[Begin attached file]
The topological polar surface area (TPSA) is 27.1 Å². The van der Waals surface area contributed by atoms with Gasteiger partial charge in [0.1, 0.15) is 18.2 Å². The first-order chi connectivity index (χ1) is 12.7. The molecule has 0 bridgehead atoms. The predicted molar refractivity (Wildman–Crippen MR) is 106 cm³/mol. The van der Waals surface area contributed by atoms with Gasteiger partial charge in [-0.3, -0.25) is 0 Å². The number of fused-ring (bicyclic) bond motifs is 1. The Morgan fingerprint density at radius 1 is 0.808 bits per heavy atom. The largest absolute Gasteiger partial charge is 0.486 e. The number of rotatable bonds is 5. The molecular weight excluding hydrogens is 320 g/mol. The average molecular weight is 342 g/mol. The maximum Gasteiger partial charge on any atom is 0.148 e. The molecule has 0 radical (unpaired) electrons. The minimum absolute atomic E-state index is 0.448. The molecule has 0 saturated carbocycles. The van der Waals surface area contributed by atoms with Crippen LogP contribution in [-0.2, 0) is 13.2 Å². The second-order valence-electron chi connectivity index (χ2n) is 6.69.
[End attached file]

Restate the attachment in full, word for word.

The topological polar surface area (TPSA) is 27.1 Å². The van der Waals surface area contributed by atoms with Gasteiger partial charge in [0.1, 0.15) is 18.2 Å². The first-order chi connectivity index (χ1) is 12.7. The molecule has 0 bridgehead atoms. The predicted molar refractivity (Wildman–Crippen MR) is 106 cm³/mol. The van der Waals surface area contributed by atoms with Gasteiger partial charge in [-0.3, -0.25) is 0 Å². The number of fused-ring (bicyclic) bond motifs is 1. The Morgan fingerprint density at radius 1 is 0.808 bits per heavy atom. The largest absolute Gasteiger partial charge is 0.486 e. The number of rotatable bonds is 5. The molecular weight excluding hydrogens is 320 g/mol. The average molecular weight is 342 g/mol. The maximum Gasteiger partial charge on any atom is 0.148 e. The molecule has 0 radical (unpaired) electrons. The minimum absolute atomic E-state index is 0.448. The molecule has 0 saturated carbocycles. The van der Waals surface area contributed by atoms with Crippen LogP contribution in [-0.2, 0) is 13.2 Å². The second-order valence-electron chi connectivity index (χ2n) is 6.69.